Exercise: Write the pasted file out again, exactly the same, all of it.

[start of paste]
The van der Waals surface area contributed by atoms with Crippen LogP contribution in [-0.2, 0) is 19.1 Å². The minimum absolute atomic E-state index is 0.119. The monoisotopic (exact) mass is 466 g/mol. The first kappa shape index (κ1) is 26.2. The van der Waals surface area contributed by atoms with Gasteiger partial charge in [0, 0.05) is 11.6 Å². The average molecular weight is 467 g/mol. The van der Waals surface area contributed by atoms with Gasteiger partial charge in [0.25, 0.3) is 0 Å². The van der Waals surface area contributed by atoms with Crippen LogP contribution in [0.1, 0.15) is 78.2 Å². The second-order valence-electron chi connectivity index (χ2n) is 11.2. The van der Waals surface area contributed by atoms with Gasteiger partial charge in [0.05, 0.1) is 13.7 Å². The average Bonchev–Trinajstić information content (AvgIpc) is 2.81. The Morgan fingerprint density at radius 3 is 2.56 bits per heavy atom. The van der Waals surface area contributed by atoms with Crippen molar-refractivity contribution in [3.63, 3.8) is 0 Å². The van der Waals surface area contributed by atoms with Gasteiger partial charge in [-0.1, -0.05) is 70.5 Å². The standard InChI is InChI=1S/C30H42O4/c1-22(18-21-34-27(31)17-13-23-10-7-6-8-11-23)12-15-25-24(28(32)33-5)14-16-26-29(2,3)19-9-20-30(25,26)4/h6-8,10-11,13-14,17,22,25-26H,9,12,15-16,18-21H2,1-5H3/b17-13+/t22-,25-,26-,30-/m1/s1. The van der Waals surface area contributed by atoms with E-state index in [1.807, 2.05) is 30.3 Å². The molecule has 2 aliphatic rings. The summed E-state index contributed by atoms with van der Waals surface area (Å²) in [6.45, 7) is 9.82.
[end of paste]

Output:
The van der Waals surface area contributed by atoms with Crippen LogP contribution in [-0.2, 0) is 19.1 Å². The minimum absolute atomic E-state index is 0.119. The monoisotopic (exact) mass is 466 g/mol. The first kappa shape index (κ1) is 26.2. The van der Waals surface area contributed by atoms with Gasteiger partial charge in [0, 0.05) is 11.6 Å². The average molecular weight is 467 g/mol. The van der Waals surface area contributed by atoms with Gasteiger partial charge in [0.25, 0.3) is 0 Å². The van der Waals surface area contributed by atoms with Crippen LogP contribution in [0.1, 0.15) is 78.2 Å². The second-order valence-electron chi connectivity index (χ2n) is 11.2. The van der Waals surface area contributed by atoms with Gasteiger partial charge in [0.05, 0.1) is 13.7 Å². The average Bonchev–Trinajstić information content (AvgIpc) is 2.81. The Morgan fingerprint density at radius 3 is 2.56 bits per heavy atom. The van der Waals surface area contributed by atoms with Crippen molar-refractivity contribution in [3.63, 3.8) is 0 Å². The van der Waals surface area contributed by atoms with Gasteiger partial charge in [-0.1, -0.05) is 70.5 Å². The standard InChI is InChI=1S/C30H42O4/c1-22(18-21-34-27(31)17-13-23-10-7-6-8-11-23)12-15-25-24(28(32)33-5)14-16-26-29(2,3)19-9-20-30(25,26)4/h6-8,10-11,13-14,17,22,25-26H,9,12,15-16,18-21H2,1-5H3/b17-13+/t22-,25-,26-,30-/m1/s1. The van der Waals surface area contributed by atoms with E-state index in [1.807, 2.05) is 30.3 Å². The molecule has 2 aliphatic rings. The summed E-state index contributed by atoms with van der Waals surface area (Å²) in [6.45, 7) is 9.82.